REVIEW: Maire Leadbeater begins her book Peace, Power & Politics by writing that it tells the story of how "ordinary people created a movement that changed New Zealand’s foreign policy and identity as a nation" (p. 9).
The Introduction is useful – it provides the parameters for the book and discusses what "peace" and "peace movement" mean to the author in the context of the campaign.
Leadbeater mentions that there is a strong, but small, pacifist tradition in New Zealand and that there had been vehement opposition among a small proportion of the population to New Zealand’s involvement in the United States war in Vietnam. She rightly reminds us of the effect of the explosion of the two atomic bombs at Hiroshima and Nagasaki in 1945 on the thinking of those who opposed war, and how many people who would not necessarily think of themselves as anti-war were appalled by the devastating consequences of these bombs and came to oppose their further development and use.
There had been opposition to visits by United States ships to New Zealand ports in the 1960s – a reflection of opposition to the war in Vietnam perhaps, rather than that some of these ships were nuclear-powered. There was opposition in New Zealand to the testing of atomic bombs in the Pacific by the French in Moruroa and Fangataufa, by the British in Australia, and by the United States in the Marshall Islands, and allied with this, was research work on United States military bases in New Zealand and what they were being used for.
While the book focuses on activities rather than people – which perhaps is a good idea in such a small country with so few degrees of separation – some people are mentioned by name – Owen Wilkes and Nicky Hager’s research roles, George Armstrong’s role in the establishment of the peace squadrons. For me, as a member of a long-established women’s group whose members were (and are) heavily involved in opposing nuclear weapons, it does seem rather a blokey account of activities – there is not much mention of women or women’s groups.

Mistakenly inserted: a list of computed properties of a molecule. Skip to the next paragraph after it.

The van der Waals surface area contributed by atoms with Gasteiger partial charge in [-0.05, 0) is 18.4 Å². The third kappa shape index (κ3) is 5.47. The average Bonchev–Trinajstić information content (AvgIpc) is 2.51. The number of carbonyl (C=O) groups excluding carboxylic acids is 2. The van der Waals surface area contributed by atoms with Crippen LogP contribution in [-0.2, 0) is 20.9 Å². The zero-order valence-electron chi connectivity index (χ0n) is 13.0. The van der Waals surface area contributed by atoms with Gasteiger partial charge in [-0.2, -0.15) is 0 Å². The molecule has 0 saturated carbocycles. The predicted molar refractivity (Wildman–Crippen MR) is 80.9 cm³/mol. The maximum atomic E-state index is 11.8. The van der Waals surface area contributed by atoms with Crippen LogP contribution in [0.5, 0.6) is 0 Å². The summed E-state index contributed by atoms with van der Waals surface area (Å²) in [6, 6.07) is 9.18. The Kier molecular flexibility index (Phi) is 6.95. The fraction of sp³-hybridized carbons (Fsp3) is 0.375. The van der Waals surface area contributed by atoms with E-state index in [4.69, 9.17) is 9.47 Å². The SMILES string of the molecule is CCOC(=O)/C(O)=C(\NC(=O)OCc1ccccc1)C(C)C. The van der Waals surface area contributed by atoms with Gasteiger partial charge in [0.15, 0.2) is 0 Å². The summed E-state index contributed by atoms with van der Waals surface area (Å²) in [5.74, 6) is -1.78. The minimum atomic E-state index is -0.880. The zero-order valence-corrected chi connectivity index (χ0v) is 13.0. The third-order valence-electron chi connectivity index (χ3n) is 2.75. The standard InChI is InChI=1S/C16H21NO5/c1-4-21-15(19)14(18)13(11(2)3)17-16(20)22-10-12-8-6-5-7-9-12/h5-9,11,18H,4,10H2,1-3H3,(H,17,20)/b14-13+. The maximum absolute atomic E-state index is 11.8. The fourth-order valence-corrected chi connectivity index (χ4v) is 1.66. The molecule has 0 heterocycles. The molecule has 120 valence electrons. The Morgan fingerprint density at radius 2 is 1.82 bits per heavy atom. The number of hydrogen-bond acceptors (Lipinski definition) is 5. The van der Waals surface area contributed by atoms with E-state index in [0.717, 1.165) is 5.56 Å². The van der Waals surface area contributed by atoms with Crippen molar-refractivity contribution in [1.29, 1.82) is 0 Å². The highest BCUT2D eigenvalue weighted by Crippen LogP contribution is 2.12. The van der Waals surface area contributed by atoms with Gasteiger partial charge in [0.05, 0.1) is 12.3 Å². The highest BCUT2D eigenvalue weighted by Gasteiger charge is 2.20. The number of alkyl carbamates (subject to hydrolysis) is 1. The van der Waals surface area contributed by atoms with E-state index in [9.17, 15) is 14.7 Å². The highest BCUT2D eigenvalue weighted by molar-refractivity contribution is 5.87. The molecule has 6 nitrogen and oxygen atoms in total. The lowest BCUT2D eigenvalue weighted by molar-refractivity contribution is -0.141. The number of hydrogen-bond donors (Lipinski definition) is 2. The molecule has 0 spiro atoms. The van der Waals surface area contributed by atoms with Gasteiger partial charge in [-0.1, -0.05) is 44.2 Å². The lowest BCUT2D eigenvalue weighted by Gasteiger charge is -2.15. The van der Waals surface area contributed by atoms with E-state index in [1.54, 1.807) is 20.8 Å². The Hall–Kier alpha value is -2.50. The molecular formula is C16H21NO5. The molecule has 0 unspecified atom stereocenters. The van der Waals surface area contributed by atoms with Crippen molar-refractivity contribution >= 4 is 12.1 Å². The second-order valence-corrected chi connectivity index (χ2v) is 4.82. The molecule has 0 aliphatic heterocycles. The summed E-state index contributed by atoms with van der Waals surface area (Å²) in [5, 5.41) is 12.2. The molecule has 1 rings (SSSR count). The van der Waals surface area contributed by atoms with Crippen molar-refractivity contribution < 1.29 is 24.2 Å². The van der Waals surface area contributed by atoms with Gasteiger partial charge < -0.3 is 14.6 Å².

Helen Caldicott's impact
Having said that, Leadbeater does remind us of the impact of Helen Caldicott’s visit to New Zealand in 1983, organised by Kate Dewes (Chapter 8).
There was strong media interest in Caldicott’s visit because of a controversy about the film of one of Caldicott’s lectures, "If You Love the Planet". The United States government had ruled the film "propaganda" and forbidden its showing in the US without permission for the US Justice department. This was obviously censorship and was much criticised around the world.
Caldicott’s lectures were extremely effective. She would tailor her talks to the location and give a graphic account of what would happen if a 20-megaton bomb had exploded in the vicinity. This included such information as "At 32 kilometres [from ground zero] people would be turned into missiles by winds pulling oxygen to fuel fires near the centre of the blast" (p. 84). Her lectures always ended with a call to action, especially to parents because she believed that nuclear disarmament was the "ultimate parenting responsibility" (p. 85).
The effect on the audience was electrifying, particularly on women, and increased the number of women who became involved in the anti-nuclear activities taking place during these years. Leadbeater recalls her own involvement in Women’s International Day of Action for Nuclear Disarmament on 24 May 1983 when 20,000 women marched up Queen Street in Auckland to a rally in Aotea Square (pp. 85-6), and mentions the activities of LIMIT, whose members were particularly good at using street theatre to illustrate their point. It is good to see mention of the Pramazons too, who spread their message via puppet shows and made the connections between colonisation and militarism.